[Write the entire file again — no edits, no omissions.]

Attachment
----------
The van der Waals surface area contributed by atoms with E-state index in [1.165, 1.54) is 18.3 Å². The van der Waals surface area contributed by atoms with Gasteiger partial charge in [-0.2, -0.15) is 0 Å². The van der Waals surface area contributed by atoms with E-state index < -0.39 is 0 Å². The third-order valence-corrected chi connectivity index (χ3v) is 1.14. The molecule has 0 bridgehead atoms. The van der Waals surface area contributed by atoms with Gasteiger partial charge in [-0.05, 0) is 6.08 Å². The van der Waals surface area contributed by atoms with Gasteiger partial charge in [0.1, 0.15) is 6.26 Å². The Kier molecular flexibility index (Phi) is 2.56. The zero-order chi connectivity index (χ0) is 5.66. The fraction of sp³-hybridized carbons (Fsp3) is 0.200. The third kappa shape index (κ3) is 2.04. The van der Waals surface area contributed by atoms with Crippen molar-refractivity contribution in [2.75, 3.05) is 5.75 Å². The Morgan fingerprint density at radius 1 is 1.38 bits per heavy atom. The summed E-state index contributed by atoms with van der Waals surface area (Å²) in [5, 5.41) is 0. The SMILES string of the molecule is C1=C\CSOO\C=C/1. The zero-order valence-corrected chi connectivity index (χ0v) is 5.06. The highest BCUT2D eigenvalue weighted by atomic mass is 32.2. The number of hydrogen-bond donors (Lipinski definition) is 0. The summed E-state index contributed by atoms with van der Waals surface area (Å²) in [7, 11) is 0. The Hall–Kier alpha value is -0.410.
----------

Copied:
The van der Waals surface area contributed by atoms with E-state index in [1.165, 1.54) is 18.3 Å². The van der Waals surface area contributed by atoms with Gasteiger partial charge in [-0.2, -0.15) is 0 Å². The van der Waals surface area contributed by atoms with E-state index < -0.39 is 0 Å². The third-order valence-corrected chi connectivity index (χ3v) is 1.14. The molecule has 0 bridgehead atoms. The van der Waals surface area contributed by atoms with Gasteiger partial charge in [-0.05, 0) is 6.08 Å². The van der Waals surface area contributed by atoms with Gasteiger partial charge in [0.1, 0.15) is 6.26 Å². The Kier molecular flexibility index (Phi) is 2.56. The zero-order chi connectivity index (χ0) is 5.66. The fraction of sp³-hybridized carbons (Fsp3) is 0.200. The third kappa shape index (κ3) is 2.04. The van der Waals surface area contributed by atoms with Crippen molar-refractivity contribution in [2.75, 3.05) is 5.75 Å². The Morgan fingerprint density at radius 1 is 1.38 bits per heavy atom. The summed E-state index contributed by atoms with van der Waals surface area (Å²) in [5, 5.41) is 0. The SMILES string of the molecule is C1=C\CSOO\C=C/1. The zero-order valence-corrected chi connectivity index (χ0v) is 5.06. The highest BCUT2D eigenvalue weighted by atomic mass is 32.2. The number of hydrogen-bond donors (Lipinski definition) is 0. The summed E-state index contributed by atoms with van der Waals surface area (Å²) in [7, 11) is 0. The Hall–Kier alpha value is -0.410.